Hearing Loss Can be Caused by These Prevalent Medications

Close up of colorful medications that can cause hearing loss.

When you start on a course of medication, it’s natural to want to be informed about any potential side effects. Can it trigger digestive problems? Will it cause dehydration? Make you drowsy? You may not even know about some of the more impactful side effects, including hearing loss. Lots of different medications are known to cause this condition which medical professionals label as ototoxicity.

Exactly how many drugs are there that can cause this issue? Well, there are numerous medications recognized to trigger an ototoxic reaction, but exactly how many is still somewhat uncertain. So, which ones do you need to pay attention to and why?

What you need to know about ototoxicity

How can a pill cause problems with your ears after you swallow it? There are three distinct places certain drugs can harm your hearing:

  • The stria vascularis: Located in the cochlea, the stria vascularis produces endolymph, the fluid in the inner ear. Both hearing and balance are affected by too much or too little endolymph.
  • The vestibule of the ear: This is the portion of the ear situated in the middle of the labyrinth that makes up the cochlea. Its main function is to regulate balance. When a medication causes an ototoxic reaction to the vestibule of the inner ear, you can experience balance problems and the feeling that the room is spinning.
  • The cochlea: The cochlea is part of the inner ear, shaped like a seashell, that transforms sound waves into electrical signals which your brain translates into the sense of sound. Damage to the cochlea impacts the range of sound you can hear, usually starting with high frequencies then expanding to include lower ones.

What is the threat level for each drug?

The checklist of drugs that can cause temporary or permanent hearing loss might surprise you. Many of them you probably have in your medicine cabinet even now, and it’s likely that you take them before you go to bed or when you’re dealing with a headache.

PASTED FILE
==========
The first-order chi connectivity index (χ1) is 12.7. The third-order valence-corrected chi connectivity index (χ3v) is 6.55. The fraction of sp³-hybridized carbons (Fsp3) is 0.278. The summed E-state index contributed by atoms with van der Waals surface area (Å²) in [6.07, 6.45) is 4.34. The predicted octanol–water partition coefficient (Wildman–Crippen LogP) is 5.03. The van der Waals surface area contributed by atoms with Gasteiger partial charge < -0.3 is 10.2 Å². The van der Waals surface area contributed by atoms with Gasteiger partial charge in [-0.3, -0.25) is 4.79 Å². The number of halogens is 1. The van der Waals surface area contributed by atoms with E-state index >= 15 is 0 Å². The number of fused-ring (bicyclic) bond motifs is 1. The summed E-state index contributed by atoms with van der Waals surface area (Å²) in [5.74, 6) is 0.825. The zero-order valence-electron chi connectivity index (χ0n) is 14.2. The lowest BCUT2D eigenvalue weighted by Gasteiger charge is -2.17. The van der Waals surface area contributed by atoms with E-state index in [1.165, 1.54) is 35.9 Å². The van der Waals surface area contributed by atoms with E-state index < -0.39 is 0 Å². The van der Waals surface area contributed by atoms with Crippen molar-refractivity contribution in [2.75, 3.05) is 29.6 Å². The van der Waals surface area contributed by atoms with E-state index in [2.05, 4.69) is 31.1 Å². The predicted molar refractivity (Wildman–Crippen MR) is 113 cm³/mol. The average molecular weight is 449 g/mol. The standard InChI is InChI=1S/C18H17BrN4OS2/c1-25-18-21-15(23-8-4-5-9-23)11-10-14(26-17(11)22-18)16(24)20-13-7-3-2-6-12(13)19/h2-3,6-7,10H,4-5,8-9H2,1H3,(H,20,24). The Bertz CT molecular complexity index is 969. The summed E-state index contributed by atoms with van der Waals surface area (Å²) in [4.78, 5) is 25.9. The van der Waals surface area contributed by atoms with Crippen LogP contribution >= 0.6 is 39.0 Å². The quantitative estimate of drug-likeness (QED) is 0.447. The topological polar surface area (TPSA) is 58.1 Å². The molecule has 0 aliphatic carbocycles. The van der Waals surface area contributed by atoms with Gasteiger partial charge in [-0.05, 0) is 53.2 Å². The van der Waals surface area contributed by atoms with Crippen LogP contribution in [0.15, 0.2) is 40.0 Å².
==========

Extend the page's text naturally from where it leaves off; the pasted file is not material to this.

At the top of the list of ototoxic medications are over-the-counter pain killers such as:

  • Naproxen
  • Ibuprofen

You can add salicylates to the list, better known as aspirin. The hearing problems due to these drugs are typically correctable when you stop taking them.

Next on the list of common ototoxic drugs would be specific antibiotics. You might have heard of some of these:

  • Tobramycin
  • Streptomycin
  • Kanamycin

There are also numerous other compounds that can trigger tinnitus

Some medications may cause tinnitus and others could result in loss of hearing. If you hear phantom sounds, that could be tinnitus and it usually shows up as:

  • Thumping
  • Ringing
  • Popping
  • A whooshing sound

Various diuretics can also result in tinnitus, including brand names Lasix, Bumex, and Diamox but the primary offenders in this category are things like:

  • Caffeine
  • Marijuana
  • Nicotine
  • Tonic water

You may not be aware that the cup of coffee or black tea in the morning can trigger ringing in your ears. Here’s the good news, it should clear up once the chemical is out of your system. Ironically, some drugs doctors prescribe to manage tinnitus are also on the list of possible causes such as:

  • Amitriptyline
  • Lidocaine
  • Prednisone

Usually, the tinnitus will end when you quit taking the medication but always seek advice from your doctor, they will know what’s best for you.

Ototoxicity has particular symptoms

The signs or symptoms of tinnitus vary depending on your ear health and which medication you get.

Be on guard for:

  • Tinnitus
  • Poor balance
  • Blurred vision
  • Difficulty walking
  • Hearing loss on one or both sides
  • Vomiting

Keep yourself informed by always consulting your doctor about the possible side effects of a medication, don’t hesitate to ask about ototoxicity. Contact your doctor right away if you detect any tinnitus symptoms that might have been caused by an ototoxic reaction.

Also, schedule a hearing test with us, a baseline hearing test is a proactive step that can help you preserve good hearing health throughout your life.


The site information is for educational and informational purposes only and does not constitute medical advice. To receive personalized advice or treatment, schedule an appointment.